3.8.18 Thurs. Wk 3 – Lent (II)
Jeremiah 7: 23 – 28
Gospel of Luke 11: 14 –23
†Jesus was driving out a demon [that was] mute, and when the demon had gone out, the mute person spoke and the crowds were amazed. Some of them said, “By the power of Beelzebul, the prince of demons, he drives out demons.” Others, to test him, asked him for a sign from heaven. But he knew their thoughts and said to them, “Every kingdom divided against itself will be laid waste and house will fall against house. And if Satan is divided against himself, how will his kingdom stand? For you say that it is by Beelzebul that I drive out demons. If I, then, drive out demons by Beelzebul, by whom do your own people* drive them out? Therefore they will be your judges. But if it is by the finger of God that [I] drive out demons, then the kingdom of God has come upon you. When a strong man fully armed guards his palace, his possessions are safe. But when one stronger* than he attacks and overcomes him, he takes away the armor on which he relied and distributes the spoils. Whoever is not with me is against me, and whoever does not gather with me scatters. The Gospel of the Lord.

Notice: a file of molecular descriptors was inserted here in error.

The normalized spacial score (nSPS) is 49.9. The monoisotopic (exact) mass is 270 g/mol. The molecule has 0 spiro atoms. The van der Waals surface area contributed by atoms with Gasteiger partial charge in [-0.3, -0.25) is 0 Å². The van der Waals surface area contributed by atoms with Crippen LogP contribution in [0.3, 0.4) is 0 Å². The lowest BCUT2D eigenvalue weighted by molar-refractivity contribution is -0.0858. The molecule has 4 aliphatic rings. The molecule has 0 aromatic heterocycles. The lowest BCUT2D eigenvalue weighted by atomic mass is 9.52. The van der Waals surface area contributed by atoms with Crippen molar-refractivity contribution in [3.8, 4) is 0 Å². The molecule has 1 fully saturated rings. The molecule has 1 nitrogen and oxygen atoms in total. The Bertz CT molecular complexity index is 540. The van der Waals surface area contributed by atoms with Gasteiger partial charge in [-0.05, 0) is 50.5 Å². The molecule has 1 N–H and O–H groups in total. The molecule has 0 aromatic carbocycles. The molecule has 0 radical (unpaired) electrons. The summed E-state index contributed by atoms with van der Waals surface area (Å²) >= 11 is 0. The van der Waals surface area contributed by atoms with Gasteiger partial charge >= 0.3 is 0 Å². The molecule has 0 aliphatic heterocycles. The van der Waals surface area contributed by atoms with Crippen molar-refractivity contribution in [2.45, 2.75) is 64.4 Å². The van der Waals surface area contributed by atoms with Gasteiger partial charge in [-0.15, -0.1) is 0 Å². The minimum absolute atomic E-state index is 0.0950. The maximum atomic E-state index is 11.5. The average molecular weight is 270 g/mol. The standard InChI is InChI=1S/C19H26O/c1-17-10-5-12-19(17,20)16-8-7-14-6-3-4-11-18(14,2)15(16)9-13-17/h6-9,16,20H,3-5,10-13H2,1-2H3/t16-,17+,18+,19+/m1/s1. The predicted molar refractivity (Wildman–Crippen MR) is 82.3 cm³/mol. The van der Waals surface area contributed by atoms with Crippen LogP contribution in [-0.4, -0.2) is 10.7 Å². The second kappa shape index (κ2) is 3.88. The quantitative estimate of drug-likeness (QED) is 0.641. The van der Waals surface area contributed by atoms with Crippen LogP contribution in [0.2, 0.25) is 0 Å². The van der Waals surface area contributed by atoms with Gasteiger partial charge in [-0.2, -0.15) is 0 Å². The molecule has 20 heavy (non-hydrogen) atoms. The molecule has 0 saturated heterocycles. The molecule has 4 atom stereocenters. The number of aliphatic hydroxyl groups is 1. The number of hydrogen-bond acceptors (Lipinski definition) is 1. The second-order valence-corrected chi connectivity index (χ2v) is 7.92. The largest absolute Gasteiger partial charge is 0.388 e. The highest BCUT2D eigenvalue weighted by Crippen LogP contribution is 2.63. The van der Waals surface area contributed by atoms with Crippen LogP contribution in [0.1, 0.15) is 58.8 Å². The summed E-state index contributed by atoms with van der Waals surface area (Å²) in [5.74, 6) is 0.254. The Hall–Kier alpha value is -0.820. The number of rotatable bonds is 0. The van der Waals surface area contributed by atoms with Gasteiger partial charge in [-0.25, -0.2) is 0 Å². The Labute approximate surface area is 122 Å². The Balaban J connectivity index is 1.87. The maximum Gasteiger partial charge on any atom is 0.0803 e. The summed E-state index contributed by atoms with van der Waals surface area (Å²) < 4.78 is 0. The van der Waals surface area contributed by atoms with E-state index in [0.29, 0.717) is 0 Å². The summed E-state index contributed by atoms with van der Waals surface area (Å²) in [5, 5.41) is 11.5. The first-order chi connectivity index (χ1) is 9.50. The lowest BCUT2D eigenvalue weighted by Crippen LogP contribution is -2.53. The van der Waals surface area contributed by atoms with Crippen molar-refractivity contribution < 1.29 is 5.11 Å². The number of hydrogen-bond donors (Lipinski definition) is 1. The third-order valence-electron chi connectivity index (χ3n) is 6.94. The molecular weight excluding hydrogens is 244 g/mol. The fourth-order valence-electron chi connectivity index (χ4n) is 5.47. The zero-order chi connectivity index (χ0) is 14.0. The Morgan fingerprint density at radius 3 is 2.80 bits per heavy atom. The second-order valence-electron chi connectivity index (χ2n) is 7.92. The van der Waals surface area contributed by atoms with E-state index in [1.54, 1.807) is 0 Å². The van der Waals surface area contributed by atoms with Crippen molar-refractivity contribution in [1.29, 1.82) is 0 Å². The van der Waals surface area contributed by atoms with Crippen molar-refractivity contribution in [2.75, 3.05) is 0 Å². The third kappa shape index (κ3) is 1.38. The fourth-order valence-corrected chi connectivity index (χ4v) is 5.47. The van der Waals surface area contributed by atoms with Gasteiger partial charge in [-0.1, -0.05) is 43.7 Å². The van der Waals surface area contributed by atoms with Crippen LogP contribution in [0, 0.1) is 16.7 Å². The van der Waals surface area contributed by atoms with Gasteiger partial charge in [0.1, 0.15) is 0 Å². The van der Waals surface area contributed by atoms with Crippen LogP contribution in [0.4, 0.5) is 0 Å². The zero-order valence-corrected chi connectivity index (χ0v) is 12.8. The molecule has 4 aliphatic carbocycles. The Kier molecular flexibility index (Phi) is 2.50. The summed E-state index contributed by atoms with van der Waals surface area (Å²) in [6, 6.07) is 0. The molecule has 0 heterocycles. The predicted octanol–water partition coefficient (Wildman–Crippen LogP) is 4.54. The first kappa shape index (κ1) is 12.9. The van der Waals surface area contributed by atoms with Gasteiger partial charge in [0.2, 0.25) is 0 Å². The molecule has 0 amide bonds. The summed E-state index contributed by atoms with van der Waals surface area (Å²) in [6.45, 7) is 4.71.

Homily: Fr. Mike Murphy Hearing or Listening?
Hearing seems like a fairly simple process, the sound goes into our ears and into our head where we make sense of what we heard. Have you ever heard God speaking to you? Have you students ever heard God speaking to you? No? Most people never hear God speaking to them. In fact, most people go through life doing the best they can; trying not to hurt people, while hoping to make the right decisions. Often, we are just weighing pros and cons to make our decision because we don’t really hear God. Unfortunately we won’t get very far in the spiritual life this way.